Getting tickets to Glastonbury Festival is a real challenge. Tickets go on sale near the beginning of October, but you must be registered in advance with your name, address and a photograph. When the tickets go on sale, they can only be purchased online and the website gets very busy, very quickly. It’s very lucky if you get the page to load at all.
There’s various strategies people use to maximise their chances of getting a golden ticket, but there’s way too much information to go into here, as this guide is about the festival itself. However, we have a very detailed post on how to get Glastonbury Tickets – check it out here!
Once you’re successful in securing your ticket, you’ll pay a £50 deposit and the rest of money is payable in the first week of April – it’s your responsibility to remember to pay off the balance. Tickets are posted by registered post in late May/early June.
How to get to Glastonbury without a Ticket
If you don’t want to buy a ticket, there are other ways of attending legitimately (no digging or fence-jumping required). For example:
Get a paid job
You can get a paid job with some of the various bar companies and vendors who will be at the festival. Be aware, you must be reliable, attend your designated shifts and work hard. These are a few companies who hire casual workers for Glastonbury:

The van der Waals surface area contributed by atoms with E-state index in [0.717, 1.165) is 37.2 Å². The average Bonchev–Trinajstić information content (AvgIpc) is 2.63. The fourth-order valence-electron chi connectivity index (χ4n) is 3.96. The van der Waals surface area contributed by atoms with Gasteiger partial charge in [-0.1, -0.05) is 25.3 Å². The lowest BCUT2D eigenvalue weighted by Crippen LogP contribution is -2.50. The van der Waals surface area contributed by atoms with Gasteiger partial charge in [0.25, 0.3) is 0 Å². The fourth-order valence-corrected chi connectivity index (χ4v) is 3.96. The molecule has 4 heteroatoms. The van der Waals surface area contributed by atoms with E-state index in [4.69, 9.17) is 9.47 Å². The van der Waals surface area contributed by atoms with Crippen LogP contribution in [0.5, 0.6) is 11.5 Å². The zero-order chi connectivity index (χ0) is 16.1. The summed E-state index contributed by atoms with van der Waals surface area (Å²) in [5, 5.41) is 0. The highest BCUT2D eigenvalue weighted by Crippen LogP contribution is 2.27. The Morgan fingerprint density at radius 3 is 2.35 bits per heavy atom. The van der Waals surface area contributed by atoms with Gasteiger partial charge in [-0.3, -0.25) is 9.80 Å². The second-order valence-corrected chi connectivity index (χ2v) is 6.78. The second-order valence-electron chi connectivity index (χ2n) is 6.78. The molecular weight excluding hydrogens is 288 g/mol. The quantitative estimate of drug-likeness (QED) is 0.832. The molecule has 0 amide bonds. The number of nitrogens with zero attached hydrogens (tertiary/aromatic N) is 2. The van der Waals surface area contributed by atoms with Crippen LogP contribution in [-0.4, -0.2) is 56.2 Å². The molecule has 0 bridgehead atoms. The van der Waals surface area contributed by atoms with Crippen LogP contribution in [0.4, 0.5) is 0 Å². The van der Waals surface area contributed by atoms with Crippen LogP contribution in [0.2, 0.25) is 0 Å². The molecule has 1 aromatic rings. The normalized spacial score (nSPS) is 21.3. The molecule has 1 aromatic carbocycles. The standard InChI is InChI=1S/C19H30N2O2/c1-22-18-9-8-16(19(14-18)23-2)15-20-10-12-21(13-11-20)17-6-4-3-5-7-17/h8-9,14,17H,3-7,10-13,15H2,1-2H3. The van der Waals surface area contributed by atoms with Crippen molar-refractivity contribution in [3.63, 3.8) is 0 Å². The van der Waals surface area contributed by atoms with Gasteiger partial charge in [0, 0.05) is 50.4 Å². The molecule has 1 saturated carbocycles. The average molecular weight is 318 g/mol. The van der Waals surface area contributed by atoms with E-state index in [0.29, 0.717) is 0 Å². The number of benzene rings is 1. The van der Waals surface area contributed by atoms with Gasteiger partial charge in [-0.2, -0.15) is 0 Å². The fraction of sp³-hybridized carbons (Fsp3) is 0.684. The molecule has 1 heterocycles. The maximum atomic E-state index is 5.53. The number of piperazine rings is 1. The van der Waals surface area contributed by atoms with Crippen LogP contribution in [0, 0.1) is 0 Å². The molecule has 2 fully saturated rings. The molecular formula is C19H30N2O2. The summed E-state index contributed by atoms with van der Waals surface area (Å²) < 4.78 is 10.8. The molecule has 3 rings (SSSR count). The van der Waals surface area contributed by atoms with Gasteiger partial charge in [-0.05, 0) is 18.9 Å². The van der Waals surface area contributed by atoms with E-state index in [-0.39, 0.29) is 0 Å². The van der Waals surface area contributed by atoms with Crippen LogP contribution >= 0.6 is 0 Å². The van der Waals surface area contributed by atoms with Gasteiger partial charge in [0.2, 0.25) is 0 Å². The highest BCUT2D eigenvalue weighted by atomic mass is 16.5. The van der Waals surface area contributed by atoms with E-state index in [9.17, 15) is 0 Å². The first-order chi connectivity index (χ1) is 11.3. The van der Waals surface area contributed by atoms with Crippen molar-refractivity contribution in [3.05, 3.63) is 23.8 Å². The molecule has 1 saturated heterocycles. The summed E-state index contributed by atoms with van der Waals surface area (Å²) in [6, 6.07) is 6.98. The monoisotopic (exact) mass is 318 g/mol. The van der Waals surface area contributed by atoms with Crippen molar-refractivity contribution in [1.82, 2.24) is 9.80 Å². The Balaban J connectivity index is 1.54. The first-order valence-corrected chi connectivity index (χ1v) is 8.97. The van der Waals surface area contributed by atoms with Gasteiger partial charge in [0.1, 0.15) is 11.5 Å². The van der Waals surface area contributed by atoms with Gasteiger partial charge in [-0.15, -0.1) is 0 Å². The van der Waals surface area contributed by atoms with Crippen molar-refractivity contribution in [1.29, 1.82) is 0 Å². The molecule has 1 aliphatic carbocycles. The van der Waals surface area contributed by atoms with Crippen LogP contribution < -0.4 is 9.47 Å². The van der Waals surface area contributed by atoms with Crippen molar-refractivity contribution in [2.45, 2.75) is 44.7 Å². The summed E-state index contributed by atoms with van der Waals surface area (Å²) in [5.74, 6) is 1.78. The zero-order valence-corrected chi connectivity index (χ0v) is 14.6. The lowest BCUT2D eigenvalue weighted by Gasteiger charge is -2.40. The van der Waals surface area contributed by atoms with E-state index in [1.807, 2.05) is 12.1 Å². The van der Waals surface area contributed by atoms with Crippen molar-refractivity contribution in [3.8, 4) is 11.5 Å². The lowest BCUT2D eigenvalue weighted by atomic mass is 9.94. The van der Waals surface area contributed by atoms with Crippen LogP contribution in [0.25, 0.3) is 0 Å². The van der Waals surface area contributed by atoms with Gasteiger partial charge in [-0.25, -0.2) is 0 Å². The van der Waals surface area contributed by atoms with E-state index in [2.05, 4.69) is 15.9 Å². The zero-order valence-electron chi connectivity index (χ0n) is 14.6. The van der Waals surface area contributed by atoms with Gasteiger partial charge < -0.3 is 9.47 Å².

- Festival Medical Services
- Workers Beer Company
- Market traders and food vendors (contact them directly via social media or in person)
There are many ways to volunteer at Glastonbury or other music festivals. It’s quite common for volunteers to pay a deposit (equivalent to the cost of a full price ticket) that is returned after the festival. This stops people signing up and then not doing their shifts. You’ll often get space in crew camping, showers and meals.
Try the following companies for volunteering opportunities:
Volunteers are expected to work hard during the festival. The festival wouldn’t exist if it weren’t for volunteers, so please don’t lead people on if you do sign up for a volunteering position. Treat it like a paid job, you need to be reliable, hard-working and dedicated.